The early Gibson-made Epiphone guitars are without question some of the coolest electrics on the market. From 1958-1969, there seems to be an endless stream of model variants with unique aesthetics and pickup configurations that were just different enough from their Kalamazoo shop mates to stand out in the crowd. And that they do! Take this lovely 1963 Epiphone Sorrento for example...
In what we'd describe as nearly time-capsule level condition (quite literally discovered in a home after decades of dormancy), this E452T Sorrento was built in Kalamazoo, Michigan right alongside fellow Gibson hollowbody electrics. Following the model style of Gibson's ES-125T model, it features a 16" lower bout thinline hollow body with a single florentine style cutaway. All-maple laminate construction for the body and a Mahogany neck with a Rosewood fingerboard round out the tonewood, matching up with the ES-125T identically. Beyond that, the Sorrento brings something different to the table in a few ways.
First off, check out that finish! An exclusive to the Epiphone line, the green-ish burst is formally known as Royal Olive. It's such a great color that is further highlighted by some excellent figuring in the top, with speckles of birdseye and flame throughout. the Walnut-stained back and sides provide nice contrast as well, and share some great figure themselves.
Forgoing the P90 of the ES-125T for a factory mini-humbucker is where the Sorrento separates itself tonally. The mini-humbucker provides more depth of tone with a richer bass response and clear highs, all while remaining hum-free. This Sorrento also packs some serious acoustic resonance and response for a laminate-bodied guitar. It's a total joy to play both unplugged and plugged in.
Other early 60s Epiphone features like the smaller open-book headstock shape and oval fingerboard inlays add to that unique look that is far less common than the more production-heavy ES-125T. It's got a 1 11/16" nut width and an accurate '63 neck carve that leans more slim than chunky, but has a smooth taper for great playability regardless of position. Factory single line Kluson tuners with original white buttons still work very well with just a touch of that vintage resistance.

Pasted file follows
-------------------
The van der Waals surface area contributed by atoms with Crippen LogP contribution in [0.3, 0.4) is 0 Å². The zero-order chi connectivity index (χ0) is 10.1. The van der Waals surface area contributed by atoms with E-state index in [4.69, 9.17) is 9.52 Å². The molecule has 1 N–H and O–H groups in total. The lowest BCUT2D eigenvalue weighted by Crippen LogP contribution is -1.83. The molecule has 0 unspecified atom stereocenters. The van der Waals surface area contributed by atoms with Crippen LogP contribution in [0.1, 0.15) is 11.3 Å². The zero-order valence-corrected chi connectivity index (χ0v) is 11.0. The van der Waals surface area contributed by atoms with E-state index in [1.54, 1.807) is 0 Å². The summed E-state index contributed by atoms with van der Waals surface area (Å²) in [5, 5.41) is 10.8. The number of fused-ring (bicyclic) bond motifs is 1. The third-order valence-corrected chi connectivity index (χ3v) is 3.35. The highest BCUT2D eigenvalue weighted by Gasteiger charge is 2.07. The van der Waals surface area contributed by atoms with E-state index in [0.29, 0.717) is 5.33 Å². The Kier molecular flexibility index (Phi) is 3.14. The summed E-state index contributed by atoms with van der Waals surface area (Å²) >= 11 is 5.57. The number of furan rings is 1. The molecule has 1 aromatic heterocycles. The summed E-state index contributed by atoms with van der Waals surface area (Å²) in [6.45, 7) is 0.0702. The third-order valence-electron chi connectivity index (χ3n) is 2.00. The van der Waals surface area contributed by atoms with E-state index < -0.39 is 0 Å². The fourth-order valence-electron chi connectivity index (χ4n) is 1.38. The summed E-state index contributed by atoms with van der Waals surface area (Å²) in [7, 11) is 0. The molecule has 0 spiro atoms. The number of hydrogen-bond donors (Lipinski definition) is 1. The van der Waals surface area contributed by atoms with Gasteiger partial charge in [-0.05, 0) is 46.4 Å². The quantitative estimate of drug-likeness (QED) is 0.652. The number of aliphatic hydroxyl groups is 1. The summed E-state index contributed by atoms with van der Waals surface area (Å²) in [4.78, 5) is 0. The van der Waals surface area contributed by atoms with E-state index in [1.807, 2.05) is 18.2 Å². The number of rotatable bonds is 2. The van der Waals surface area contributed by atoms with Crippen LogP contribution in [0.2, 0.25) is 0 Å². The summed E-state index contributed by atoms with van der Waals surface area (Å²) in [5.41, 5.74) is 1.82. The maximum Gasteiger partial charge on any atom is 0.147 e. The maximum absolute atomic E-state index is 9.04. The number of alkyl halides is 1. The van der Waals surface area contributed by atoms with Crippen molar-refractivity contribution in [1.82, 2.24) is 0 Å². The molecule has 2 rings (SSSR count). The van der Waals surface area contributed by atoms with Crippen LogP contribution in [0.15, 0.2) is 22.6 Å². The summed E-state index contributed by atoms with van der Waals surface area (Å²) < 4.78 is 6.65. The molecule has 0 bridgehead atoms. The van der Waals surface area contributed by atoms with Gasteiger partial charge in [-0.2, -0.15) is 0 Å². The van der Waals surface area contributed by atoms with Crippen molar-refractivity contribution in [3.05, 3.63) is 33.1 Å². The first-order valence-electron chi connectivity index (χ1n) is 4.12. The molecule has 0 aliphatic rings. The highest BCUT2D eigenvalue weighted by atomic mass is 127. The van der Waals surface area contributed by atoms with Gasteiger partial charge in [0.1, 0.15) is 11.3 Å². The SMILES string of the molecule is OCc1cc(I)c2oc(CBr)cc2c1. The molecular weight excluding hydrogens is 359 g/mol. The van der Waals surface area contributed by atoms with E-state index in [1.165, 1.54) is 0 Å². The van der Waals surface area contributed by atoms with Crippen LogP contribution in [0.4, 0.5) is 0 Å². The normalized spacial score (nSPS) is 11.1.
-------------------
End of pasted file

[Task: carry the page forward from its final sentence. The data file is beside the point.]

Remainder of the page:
This one is truly as clean as it appears in the photos. The lacquer still looks almost as fresh as the day the guitar was finished, with minimal lacquer checking and wear throughout. Even the nickel-plated hardware retains much of its shine with only the slightest bit of oxidation and patina found.
If the cleanliness of the guitar wasn't enough, it comes with a beautiful example of the rare gray Epiphone form-fitting hardshell case with blue interior.
This 1963 Epiphone Sorrento is a great lightweight jazz, blues, or motown box with some killer tone and looks.
- Laminated Maple top, back, and sides
- Original Royal Olive nitrocellulose lacquer finish
- Mahogany body with Rosewood fingerboard and oval inlays
- Slim/Medium C neck profile: .81" @ 1st fret / .93" @ 10th fret
- 1 11/16" nut width
- Original Mini Humbucker: 7.35k output
- Original pickguard and reflector knobs
- Original Kluson single line tuners
- Original trapeze tailpiece
- Rosewood bridge (replacement)
- Weight: 4lb 13oz
- Original Epiphone hardshell case